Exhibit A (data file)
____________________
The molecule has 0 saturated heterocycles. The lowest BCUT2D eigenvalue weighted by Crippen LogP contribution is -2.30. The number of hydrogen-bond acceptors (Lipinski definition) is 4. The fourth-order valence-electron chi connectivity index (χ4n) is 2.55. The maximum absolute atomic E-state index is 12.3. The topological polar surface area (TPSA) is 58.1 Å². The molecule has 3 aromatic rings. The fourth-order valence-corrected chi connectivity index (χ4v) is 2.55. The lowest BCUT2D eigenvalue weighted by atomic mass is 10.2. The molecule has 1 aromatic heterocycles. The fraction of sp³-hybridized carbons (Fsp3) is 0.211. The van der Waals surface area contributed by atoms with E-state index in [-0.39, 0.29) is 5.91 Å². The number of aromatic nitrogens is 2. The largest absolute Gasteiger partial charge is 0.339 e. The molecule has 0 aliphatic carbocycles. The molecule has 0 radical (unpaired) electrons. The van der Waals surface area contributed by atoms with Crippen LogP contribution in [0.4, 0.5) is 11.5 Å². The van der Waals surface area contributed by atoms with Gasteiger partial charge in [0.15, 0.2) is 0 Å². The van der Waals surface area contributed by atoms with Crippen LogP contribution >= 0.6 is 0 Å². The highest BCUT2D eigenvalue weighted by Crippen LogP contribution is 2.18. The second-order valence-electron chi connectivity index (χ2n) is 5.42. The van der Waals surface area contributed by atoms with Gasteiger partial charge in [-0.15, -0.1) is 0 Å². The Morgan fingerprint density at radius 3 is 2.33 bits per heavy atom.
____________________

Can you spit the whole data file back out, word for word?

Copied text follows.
The molecule has 0 saturated heterocycles. The lowest BCUT2D eigenvalue weighted by Crippen LogP contribution is -2.30. The number of hydrogen-bond acceptors (Lipinski definition) is 4. The fourth-order valence-electron chi connectivity index (χ4n) is 2.55. The maximum absolute atomic E-state index is 12.3. The topological polar surface area (TPSA) is 58.1 Å². The molecule has 3 aromatic rings. The fourth-order valence-corrected chi connectivity index (χ4v) is 2.55. The lowest BCUT2D eigenvalue weighted by atomic mass is 10.2. The molecule has 1 aromatic heterocycles. The fraction of sp³-hybridized carbons (Fsp3) is 0.211. The van der Waals surface area contributed by atoms with E-state index in [-0.39, 0.29) is 5.91 Å². The number of aromatic nitrogens is 2. The largest absolute Gasteiger partial charge is 0.339 e. The molecule has 0 aliphatic carbocycles. The molecule has 0 radical (unpaired) electrons. The van der Waals surface area contributed by atoms with Crippen LogP contribution in [0.4, 0.5) is 11.5 Å². The van der Waals surface area contributed by atoms with Gasteiger partial charge in [0.15, 0.2) is 0 Å². The van der Waals surface area contributed by atoms with Crippen LogP contribution >= 0.6 is 0 Å². The highest BCUT2D eigenvalue weighted by Crippen LogP contribution is 2.18. The second-order valence-electron chi connectivity index (χ2n) is 5.42. The van der Waals surface area contributed by atoms with Gasteiger partial charge in [-0.15, -0.1) is 0 Å². The Morgan fingerprint density at radius 3 is 2.33 bits per heavy atom.